In fact, the legend of the world famous Attukal Ponkala is also related to rice payasam, and every year millions of women across south India offer Ponkala Payasam at Attukal to please Attukal Amma (Kannaki).

Rice Payasam for Ponkala

If chakka varatti is prepared by adding ghee and jaggery, it can be preserved for a long time. Nendra Pazham (a type of long banana) is quite common in Kerala, and a wide variety of sweet and snack dishes are prepared from it. It’s also used to make Pradhaman, and called Pazha Pradhaman.

Ada for Pradhaman

Unakkalari (a type of raw rice) is powder and prepared batter using coconut oil. Then batter is spread very thin on banana leaf and wrapped well and boiled in water for 4-5 hours. When it cools off, wrapper is opened and ada is chopped into fine pieces. Later it is cooked with milk to get Palada Pradhaman. If it is cooked with jaggery and coconut milk, it is called Ada Pradhaman.

Thrissur’s trademark Palada

Palada gained popularity in Kerala for its taste, when cow’s milk became commonly available here. Thrissur’s Palada is indeed very famous, and earned the name of ‘King of Pradhamans’. Thrissur’s Palada has a story related to Emergency period, imposed by Indira Gandhi, India’s Prime Minister then. i.e. It was commercially prepared for the first time long back in 1975.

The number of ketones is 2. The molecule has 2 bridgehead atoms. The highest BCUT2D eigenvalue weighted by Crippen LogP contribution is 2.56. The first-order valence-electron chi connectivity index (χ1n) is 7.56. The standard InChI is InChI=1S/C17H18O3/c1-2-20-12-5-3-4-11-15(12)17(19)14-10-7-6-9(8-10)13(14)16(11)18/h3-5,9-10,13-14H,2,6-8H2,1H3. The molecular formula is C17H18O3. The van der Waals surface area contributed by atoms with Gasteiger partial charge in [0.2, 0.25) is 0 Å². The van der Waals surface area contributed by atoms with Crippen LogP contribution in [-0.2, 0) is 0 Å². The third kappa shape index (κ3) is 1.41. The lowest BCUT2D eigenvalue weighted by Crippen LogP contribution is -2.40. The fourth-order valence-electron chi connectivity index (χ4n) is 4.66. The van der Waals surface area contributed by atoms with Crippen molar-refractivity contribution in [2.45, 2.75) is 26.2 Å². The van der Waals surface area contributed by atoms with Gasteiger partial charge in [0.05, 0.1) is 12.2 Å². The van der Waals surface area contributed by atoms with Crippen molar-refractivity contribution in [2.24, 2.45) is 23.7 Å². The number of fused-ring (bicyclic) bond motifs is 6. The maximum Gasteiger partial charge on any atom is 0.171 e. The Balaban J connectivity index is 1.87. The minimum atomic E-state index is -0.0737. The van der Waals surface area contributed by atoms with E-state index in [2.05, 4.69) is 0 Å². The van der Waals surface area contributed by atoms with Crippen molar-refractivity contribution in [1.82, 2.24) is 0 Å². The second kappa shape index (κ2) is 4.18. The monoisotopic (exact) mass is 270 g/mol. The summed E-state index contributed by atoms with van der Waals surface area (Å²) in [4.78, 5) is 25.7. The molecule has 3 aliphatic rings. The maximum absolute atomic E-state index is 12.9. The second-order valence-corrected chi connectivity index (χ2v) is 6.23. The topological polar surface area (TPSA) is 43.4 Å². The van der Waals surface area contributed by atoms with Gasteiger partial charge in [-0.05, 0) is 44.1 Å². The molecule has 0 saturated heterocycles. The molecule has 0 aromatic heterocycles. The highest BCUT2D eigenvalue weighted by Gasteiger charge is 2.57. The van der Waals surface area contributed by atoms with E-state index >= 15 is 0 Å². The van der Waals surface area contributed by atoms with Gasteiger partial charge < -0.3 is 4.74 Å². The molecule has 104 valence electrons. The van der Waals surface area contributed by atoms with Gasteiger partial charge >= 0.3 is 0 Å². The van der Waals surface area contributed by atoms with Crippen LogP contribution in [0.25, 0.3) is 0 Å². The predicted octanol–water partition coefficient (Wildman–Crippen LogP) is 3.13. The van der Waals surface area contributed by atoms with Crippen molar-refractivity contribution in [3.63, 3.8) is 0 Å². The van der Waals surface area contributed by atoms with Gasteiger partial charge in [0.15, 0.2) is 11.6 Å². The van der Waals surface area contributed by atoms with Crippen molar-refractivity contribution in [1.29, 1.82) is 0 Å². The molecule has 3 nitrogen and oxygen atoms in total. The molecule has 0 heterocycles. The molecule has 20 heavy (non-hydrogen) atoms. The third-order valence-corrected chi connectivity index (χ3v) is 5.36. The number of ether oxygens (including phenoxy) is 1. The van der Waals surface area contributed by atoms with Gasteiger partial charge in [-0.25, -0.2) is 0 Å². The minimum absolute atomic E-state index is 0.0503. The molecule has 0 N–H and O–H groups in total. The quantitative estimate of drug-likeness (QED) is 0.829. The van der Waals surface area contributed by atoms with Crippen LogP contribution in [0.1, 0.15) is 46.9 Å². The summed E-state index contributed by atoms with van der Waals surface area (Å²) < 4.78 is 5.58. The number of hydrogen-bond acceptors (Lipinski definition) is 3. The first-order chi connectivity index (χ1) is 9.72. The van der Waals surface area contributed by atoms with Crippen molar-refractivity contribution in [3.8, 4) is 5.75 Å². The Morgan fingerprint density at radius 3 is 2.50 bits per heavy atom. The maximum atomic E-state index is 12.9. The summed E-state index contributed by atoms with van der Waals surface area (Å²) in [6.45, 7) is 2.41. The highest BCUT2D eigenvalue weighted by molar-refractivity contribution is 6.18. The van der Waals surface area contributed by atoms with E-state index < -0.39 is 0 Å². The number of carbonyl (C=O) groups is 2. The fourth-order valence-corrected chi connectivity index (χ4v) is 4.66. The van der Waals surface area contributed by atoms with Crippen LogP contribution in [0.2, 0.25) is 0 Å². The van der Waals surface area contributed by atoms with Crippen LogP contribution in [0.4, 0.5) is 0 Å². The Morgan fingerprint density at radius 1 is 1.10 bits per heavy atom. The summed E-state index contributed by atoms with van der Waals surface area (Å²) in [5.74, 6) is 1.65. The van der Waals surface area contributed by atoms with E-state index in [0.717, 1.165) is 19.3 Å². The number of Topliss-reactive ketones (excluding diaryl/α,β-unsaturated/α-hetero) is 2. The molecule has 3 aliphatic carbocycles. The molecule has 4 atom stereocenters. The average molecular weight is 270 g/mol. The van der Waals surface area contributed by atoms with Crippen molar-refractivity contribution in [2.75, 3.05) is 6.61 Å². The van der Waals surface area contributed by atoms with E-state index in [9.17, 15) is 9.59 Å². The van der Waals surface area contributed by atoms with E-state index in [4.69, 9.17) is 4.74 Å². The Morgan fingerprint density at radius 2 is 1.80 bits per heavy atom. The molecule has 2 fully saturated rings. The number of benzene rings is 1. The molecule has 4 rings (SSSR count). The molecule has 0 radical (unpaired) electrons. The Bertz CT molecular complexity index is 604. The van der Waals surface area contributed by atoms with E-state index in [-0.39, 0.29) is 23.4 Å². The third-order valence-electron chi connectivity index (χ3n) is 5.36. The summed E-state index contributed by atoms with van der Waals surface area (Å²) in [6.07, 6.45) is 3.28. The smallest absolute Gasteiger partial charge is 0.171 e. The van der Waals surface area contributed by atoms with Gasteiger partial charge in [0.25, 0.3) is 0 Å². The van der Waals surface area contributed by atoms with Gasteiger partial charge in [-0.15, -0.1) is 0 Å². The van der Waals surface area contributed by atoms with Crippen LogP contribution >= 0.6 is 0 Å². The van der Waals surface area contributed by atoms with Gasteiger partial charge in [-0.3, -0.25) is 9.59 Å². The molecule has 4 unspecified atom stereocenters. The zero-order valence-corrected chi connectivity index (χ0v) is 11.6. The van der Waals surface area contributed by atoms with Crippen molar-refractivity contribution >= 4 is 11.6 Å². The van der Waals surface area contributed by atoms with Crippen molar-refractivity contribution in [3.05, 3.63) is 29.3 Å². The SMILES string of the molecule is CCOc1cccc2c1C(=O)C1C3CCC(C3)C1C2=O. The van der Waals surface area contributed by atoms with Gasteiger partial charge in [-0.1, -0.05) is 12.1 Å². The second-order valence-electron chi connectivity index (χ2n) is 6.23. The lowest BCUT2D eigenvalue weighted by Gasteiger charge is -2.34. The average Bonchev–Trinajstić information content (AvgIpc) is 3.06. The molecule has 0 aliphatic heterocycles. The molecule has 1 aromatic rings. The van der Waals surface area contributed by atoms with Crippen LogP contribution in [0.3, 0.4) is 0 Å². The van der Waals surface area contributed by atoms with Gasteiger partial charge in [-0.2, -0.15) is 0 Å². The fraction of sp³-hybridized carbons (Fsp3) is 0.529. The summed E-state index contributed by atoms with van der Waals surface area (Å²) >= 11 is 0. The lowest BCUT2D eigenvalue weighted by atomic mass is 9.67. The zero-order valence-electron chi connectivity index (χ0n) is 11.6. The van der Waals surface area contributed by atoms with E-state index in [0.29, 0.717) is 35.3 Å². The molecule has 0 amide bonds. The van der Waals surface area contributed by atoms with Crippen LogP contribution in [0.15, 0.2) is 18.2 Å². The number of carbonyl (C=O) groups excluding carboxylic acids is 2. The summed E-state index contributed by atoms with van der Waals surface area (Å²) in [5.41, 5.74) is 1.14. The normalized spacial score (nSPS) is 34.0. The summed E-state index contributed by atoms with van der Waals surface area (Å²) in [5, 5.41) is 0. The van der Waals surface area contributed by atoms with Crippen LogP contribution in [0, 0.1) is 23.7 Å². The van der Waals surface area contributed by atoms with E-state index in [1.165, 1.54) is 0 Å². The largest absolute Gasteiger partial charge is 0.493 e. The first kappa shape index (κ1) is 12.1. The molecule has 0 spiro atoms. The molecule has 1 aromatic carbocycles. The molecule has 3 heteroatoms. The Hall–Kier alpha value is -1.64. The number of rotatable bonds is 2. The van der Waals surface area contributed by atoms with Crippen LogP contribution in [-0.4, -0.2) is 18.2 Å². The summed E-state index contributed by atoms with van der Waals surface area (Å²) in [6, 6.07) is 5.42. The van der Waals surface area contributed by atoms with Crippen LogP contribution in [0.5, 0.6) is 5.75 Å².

It was prepared by M. S. Krisha Iyyer (locally known by the name Manikya Nambi) for Kerala Brahmin Sabha, and it was distributed at Vadakke Samooham, Shornur road of Thrissur. It became a grand success and since then Iyyer regularly prepared Palada Pradhaman. He soon became a brand ambassador of this tasty Pradhaman.

Before I conclude

Both Payasam and Pradhaman share great link with Kerala tradition, and both are frequently specified in popular culture, movies, literature etc. In the famous novel, Manchal written by V. K. N, it’s specified how to eat payasam.
Also read a few more posts related to Kerala cuisine. Here is the page link. Click on the images to read
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A freelance writer and blogger by profession since October 2011, interested in writing over a wide range of topics. Hope you enjoy my writings. I belong to one of the beautiful places of the world, Kerala, nicknamed as 'God's own country'.